What was Fani?
Fani, a rare summer cyclone in the Bay of Bengal, hit eastern India on May 3. It is one of the strongest cyclones. Storm surges and powerful winds reaching 125mph threw off roofs, damaged power lines and uprooted countless trees. But the worst-affected state, Odisha, has been successful in keeping the loss of life and numbers of affected people to a minimum. This is the result of a very effective strategy of disaster preparation and quick responding.
How much damage did it cause?
According to official estimates, 64 people lost their lives due to the devastating cyclone Fani which is low considering the power of the cyclone.
It is much less than what a cyclone of that fury could have done. Put it in a comparative perspective.
To put the death toll in perspective, the 1999 Odisha cyclone (which had 155mph winds) killed 9,658 people and caused US$2.5 billion in damages in the state. It was this super cyclone in 1999 that led the state to become better prepared for future cyclones.
The statistics are striking when compared to the impact of recent big weather events around the world. In 2017 Hurricane Harvey struck Texas with winds of 130mph and caused devastating flooding. There were at least 68 direct storm-related deaths reported in Texas. Most recently, cyclone Idai hit Mozambique in March 2019 and ripped through Madagascar, Malawi and Zimbabwe, with more than 1,000 people feared dead.
What did the Odisha government do to minimize the destruction?
The government’s “zero casualty” policy for natural disasters and the near accuracy of the India meteorological department’s early warning system have helped reduce the possibility of deaths from cyclone Fani. A record 1.2m people (equal to the population of Mauritius) were evacuated in less than 48 hours, and almost 7,000 kitchens, catering to 9,000 shelters, were made functional overnight. This mammoth exercise involved more than 45,000 volunteers.
Odisha’s ability to put such an effective disaster management plan in place and save thousands of lives is a template that the world can learn from. What makes the Odisha plan succeed?
Build a relief infrastructure: Until 1999, Odisha didn’t have a well laid out plan for disaster management. Two months after the cyclone hit, the Odisha State Disaster Management Authority was set up and plans put in place. Around 900 cyclone shelters have been built in vulnerable pockets of the state, with systems in place for the evacuation of hundreds of thousands of people.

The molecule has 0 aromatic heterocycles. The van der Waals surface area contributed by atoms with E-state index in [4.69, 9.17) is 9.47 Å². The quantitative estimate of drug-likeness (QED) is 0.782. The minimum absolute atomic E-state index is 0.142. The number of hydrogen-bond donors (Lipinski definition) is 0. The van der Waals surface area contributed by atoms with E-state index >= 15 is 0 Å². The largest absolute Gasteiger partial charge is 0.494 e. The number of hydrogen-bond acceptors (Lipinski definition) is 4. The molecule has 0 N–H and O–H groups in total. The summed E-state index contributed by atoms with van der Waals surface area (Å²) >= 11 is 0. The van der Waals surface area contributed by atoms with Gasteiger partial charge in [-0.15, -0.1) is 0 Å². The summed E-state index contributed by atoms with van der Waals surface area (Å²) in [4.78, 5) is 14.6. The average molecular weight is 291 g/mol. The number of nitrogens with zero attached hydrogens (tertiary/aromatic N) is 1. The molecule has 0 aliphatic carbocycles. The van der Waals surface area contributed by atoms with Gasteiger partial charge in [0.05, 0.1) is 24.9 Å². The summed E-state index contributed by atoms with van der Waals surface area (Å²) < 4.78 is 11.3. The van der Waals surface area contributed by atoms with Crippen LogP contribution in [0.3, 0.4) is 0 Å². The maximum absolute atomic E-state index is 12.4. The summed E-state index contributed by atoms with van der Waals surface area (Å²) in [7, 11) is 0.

By 2001, Odisha Disaster Rapid Action Force was also set up to conduct rescue operations and distribute relief. There is a clear command and control structure for disaster relief and there are clear protocols in place for carrying out relief operations. These were successfully used in managing cyclone Phailin in 2013 (a storm five times the size of hurricane Katrina), cyclone Hudhud in 2014 and cyclone Fani.
Accuracy of early warning systems: India Meteorological Department has built an effective service to predict accurate timings of cyclone formation in the Bay of Bengal and when it will make landfall along India’s coastline. This early warning system enables the state to be disaster ready and minimise loss of lives.
Clear communication plan: Roughly 2.6m text messages were sent to locals in clear language before cyclone Fani hit, keeping those potentially affected alert. Regular press briefings were made by officials to update people of the approaching cyclone. People were repeatedly advised over all forms of media not to panic and given clear “do and don’ts”. This helped in the record evacuation of 1.2m people to safe buildings.
Effective co-ordination of groups: Preparations to fight the onslaught of Fani involved a number of government agencies, as well as local community groups and volunteers working together. The government’s disaster response forces were pre-positioned in vulnerable locations, food packets for air-dropping were made ready for air force helicopters to drop to people. Senior state officials and police officers were sent to the affected districts to co-ordinate efforts of various agencies.
Cyclone Fani has, however, left significant damage to properties and public infrastructure.